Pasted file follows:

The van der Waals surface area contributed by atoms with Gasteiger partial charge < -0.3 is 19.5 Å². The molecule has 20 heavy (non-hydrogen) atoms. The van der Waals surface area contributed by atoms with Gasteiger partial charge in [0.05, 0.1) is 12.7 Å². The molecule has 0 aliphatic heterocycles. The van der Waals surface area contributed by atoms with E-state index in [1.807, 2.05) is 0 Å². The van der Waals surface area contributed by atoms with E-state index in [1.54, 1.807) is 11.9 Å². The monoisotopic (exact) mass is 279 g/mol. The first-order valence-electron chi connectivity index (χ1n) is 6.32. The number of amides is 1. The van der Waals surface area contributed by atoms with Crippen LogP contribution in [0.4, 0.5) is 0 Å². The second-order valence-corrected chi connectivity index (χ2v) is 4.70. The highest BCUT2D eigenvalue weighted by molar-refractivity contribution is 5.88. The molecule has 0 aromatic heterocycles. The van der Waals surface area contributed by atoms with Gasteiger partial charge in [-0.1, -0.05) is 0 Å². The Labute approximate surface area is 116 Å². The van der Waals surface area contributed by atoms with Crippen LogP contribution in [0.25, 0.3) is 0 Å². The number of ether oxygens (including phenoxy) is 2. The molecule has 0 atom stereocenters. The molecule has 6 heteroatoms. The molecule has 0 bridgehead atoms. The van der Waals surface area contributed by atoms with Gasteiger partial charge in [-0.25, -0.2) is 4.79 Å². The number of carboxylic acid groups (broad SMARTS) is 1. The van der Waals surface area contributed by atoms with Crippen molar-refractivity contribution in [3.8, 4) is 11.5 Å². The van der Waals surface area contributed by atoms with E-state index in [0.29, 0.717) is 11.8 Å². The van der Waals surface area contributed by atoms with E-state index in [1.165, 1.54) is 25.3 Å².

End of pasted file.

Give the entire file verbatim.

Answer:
The van der Waals surface area contributed by atoms with Gasteiger partial charge < -0.3 is 19.5 Å². The molecule has 20 heavy (non-hydrogen) atoms. The van der Waals surface area contributed by atoms with Gasteiger partial charge in [0.05, 0.1) is 12.7 Å². The molecule has 0 aliphatic heterocycles. The van der Waals surface area contributed by atoms with E-state index in [1.807, 2.05) is 0 Å². The van der Waals surface area contributed by atoms with E-state index in [1.54, 1.807) is 11.9 Å². The monoisotopic (exact) mass is 279 g/mol. The first-order valence-electron chi connectivity index (χ1n) is 6.32. The number of amides is 1. The van der Waals surface area contributed by atoms with Crippen LogP contribution in [0.4, 0.5) is 0 Å². The second-order valence-corrected chi connectivity index (χ2v) is 4.70. The highest BCUT2D eigenvalue weighted by molar-refractivity contribution is 5.88. The molecule has 0 aromatic heterocycles. The van der Waals surface area contributed by atoms with Gasteiger partial charge in [-0.1, -0.05) is 0 Å². The Labute approximate surface area is 116 Å². The van der Waals surface area contributed by atoms with Crippen LogP contribution in [0.25, 0.3) is 0 Å². The number of ether oxygens (including phenoxy) is 2. The molecule has 0 atom stereocenters. The molecule has 6 heteroatoms. The molecule has 0 bridgehead atoms. The van der Waals surface area contributed by atoms with Gasteiger partial charge in [-0.25, -0.2) is 4.79 Å². The number of carboxylic acid groups (broad SMARTS) is 1. The van der Waals surface area contributed by atoms with Crippen molar-refractivity contribution in [3.8, 4) is 11.5 Å². The van der Waals surface area contributed by atoms with E-state index in [0.29, 0.717) is 11.8 Å². The van der Waals surface area contributed by atoms with E-state index in [1.165, 1.54) is 25.3 Å².